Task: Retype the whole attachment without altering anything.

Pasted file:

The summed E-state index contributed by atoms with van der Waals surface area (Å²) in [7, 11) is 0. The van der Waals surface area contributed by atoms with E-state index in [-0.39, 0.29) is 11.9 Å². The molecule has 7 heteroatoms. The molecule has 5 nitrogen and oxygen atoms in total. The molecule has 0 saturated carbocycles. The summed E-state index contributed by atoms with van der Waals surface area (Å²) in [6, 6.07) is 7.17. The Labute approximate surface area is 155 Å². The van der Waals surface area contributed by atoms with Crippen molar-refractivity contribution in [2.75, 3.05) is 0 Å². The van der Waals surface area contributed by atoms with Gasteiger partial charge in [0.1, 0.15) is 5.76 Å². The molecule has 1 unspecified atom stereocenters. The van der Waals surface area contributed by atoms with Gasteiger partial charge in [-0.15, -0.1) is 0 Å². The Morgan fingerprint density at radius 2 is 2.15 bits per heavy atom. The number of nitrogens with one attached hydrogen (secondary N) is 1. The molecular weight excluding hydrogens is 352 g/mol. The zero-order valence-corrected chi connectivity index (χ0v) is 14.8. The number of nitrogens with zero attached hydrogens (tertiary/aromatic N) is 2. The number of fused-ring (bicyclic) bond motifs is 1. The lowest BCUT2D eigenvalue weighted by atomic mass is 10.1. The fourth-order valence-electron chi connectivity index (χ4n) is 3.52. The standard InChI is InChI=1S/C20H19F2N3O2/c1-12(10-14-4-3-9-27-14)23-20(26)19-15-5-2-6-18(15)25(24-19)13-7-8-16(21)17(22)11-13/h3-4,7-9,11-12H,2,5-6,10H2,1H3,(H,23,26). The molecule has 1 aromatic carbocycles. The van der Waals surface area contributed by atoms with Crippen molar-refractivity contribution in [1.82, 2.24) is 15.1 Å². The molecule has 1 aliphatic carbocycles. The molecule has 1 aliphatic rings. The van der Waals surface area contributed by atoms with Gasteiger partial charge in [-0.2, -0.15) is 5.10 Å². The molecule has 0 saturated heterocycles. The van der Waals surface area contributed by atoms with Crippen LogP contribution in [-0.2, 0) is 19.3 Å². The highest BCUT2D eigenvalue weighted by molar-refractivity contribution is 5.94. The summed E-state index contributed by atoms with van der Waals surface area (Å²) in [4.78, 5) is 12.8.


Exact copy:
The summed E-state index contributed by atoms with van der Waals surface area (Å²) in [7, 11) is 0. The van der Waals surface area contributed by atoms with E-state index in [-0.39, 0.29) is 11.9 Å². The molecule has 7 heteroatoms. The molecule has 5 nitrogen and oxygen atoms in total. The molecule has 0 saturated carbocycles. The summed E-state index contributed by atoms with van der Waals surface area (Å²) in [6, 6.07) is 7.17. The Labute approximate surface area is 155 Å². The van der Waals surface area contributed by atoms with Crippen molar-refractivity contribution in [2.75, 3.05) is 0 Å². The van der Waals surface area contributed by atoms with Gasteiger partial charge in [0.1, 0.15) is 5.76 Å². The molecule has 1 unspecified atom stereocenters. The van der Waals surface area contributed by atoms with Gasteiger partial charge in [-0.15, -0.1) is 0 Å². The Morgan fingerprint density at radius 2 is 2.15 bits per heavy atom. The number of nitrogens with one attached hydrogen (secondary N) is 1. The molecular weight excluding hydrogens is 352 g/mol. The zero-order valence-corrected chi connectivity index (χ0v) is 14.8. The number of nitrogens with zero attached hydrogens (tertiary/aromatic N) is 2. The number of fused-ring (bicyclic) bond motifs is 1. The lowest BCUT2D eigenvalue weighted by atomic mass is 10.1. The fourth-order valence-electron chi connectivity index (χ4n) is 3.52. The standard InChI is InChI=1S/C20H19F2N3O2/c1-12(10-14-4-3-9-27-14)23-20(26)19-15-5-2-6-18(15)25(24-19)13-7-8-16(21)17(22)11-13/h3-4,7-9,11-12H,2,5-6,10H2,1H3,(H,23,26). The molecule has 1 aromatic carbocycles. The van der Waals surface area contributed by atoms with Crippen molar-refractivity contribution in [1.82, 2.24) is 15.1 Å². The molecule has 1 aliphatic carbocycles. The molecule has 1 aliphatic rings. The van der Waals surface area contributed by atoms with Gasteiger partial charge in [-0.2, -0.15) is 5.10 Å². The molecule has 0 saturated heterocycles. The van der Waals surface area contributed by atoms with Crippen LogP contribution in [-0.2, 0) is 19.3 Å². The highest BCUT2D eigenvalue weighted by molar-refractivity contribution is 5.94. The summed E-state index contributed by atoms with van der Waals surface area (Å²) in [4.78, 5) is 12.8.